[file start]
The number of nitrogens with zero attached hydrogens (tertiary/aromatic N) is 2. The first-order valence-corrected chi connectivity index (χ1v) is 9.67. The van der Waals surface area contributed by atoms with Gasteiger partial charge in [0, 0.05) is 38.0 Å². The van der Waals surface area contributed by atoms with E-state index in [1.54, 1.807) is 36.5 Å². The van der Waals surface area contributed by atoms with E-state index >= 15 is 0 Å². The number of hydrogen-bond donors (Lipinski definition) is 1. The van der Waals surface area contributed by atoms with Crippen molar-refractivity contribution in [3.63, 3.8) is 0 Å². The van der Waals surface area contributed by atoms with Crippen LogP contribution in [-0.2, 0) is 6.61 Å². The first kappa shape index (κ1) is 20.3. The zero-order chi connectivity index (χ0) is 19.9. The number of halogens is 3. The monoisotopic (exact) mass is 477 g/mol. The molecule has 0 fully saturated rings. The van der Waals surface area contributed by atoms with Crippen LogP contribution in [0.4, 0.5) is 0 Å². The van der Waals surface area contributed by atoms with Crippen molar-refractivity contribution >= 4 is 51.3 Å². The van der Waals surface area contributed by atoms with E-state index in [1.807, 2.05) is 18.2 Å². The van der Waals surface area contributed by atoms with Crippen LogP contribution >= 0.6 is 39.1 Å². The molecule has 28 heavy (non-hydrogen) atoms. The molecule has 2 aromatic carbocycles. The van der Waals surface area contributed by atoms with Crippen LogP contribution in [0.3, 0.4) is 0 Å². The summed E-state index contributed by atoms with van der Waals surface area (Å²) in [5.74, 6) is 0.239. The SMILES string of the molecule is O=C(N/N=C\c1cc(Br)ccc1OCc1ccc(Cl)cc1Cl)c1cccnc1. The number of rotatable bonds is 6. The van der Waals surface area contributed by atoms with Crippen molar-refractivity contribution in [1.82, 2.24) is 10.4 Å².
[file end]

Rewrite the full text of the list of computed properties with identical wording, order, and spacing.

The number of nitrogens with zero attached hydrogens (tertiary/aromatic N) is 2. The first-order valence-corrected chi connectivity index (χ1v) is 9.67. The van der Waals surface area contributed by atoms with Gasteiger partial charge in [0, 0.05) is 38.0 Å². The van der Waals surface area contributed by atoms with E-state index in [1.54, 1.807) is 36.5 Å². The van der Waals surface area contributed by atoms with E-state index >= 15 is 0 Å². The number of hydrogen-bond donors (Lipinski definition) is 1. The van der Waals surface area contributed by atoms with Crippen molar-refractivity contribution in [3.63, 3.8) is 0 Å². The van der Waals surface area contributed by atoms with Crippen LogP contribution in [-0.2, 0) is 6.61 Å². The first kappa shape index (κ1) is 20.3. The zero-order chi connectivity index (χ0) is 19.9. The number of halogens is 3. The monoisotopic (exact) mass is 477 g/mol. The molecule has 0 fully saturated rings. The van der Waals surface area contributed by atoms with Crippen LogP contribution in [0.4, 0.5) is 0 Å². The van der Waals surface area contributed by atoms with Crippen molar-refractivity contribution >= 4 is 51.3 Å². The van der Waals surface area contributed by atoms with E-state index in [1.807, 2.05) is 18.2 Å². The van der Waals surface area contributed by atoms with Crippen LogP contribution >= 0.6 is 39.1 Å². The molecule has 28 heavy (non-hydrogen) atoms. The molecule has 2 aromatic carbocycles. The van der Waals surface area contributed by atoms with Crippen LogP contribution in [0.3, 0.4) is 0 Å². The summed E-state index contributed by atoms with van der Waals surface area (Å²) in [5.74, 6) is 0.239. The SMILES string of the molecule is O=C(N/N=C\c1cc(Br)ccc1OCc1ccc(Cl)cc1Cl)c1cccnc1. The number of rotatable bonds is 6. The van der Waals surface area contributed by atoms with Crippen molar-refractivity contribution in [1.82, 2.24) is 10.4 Å².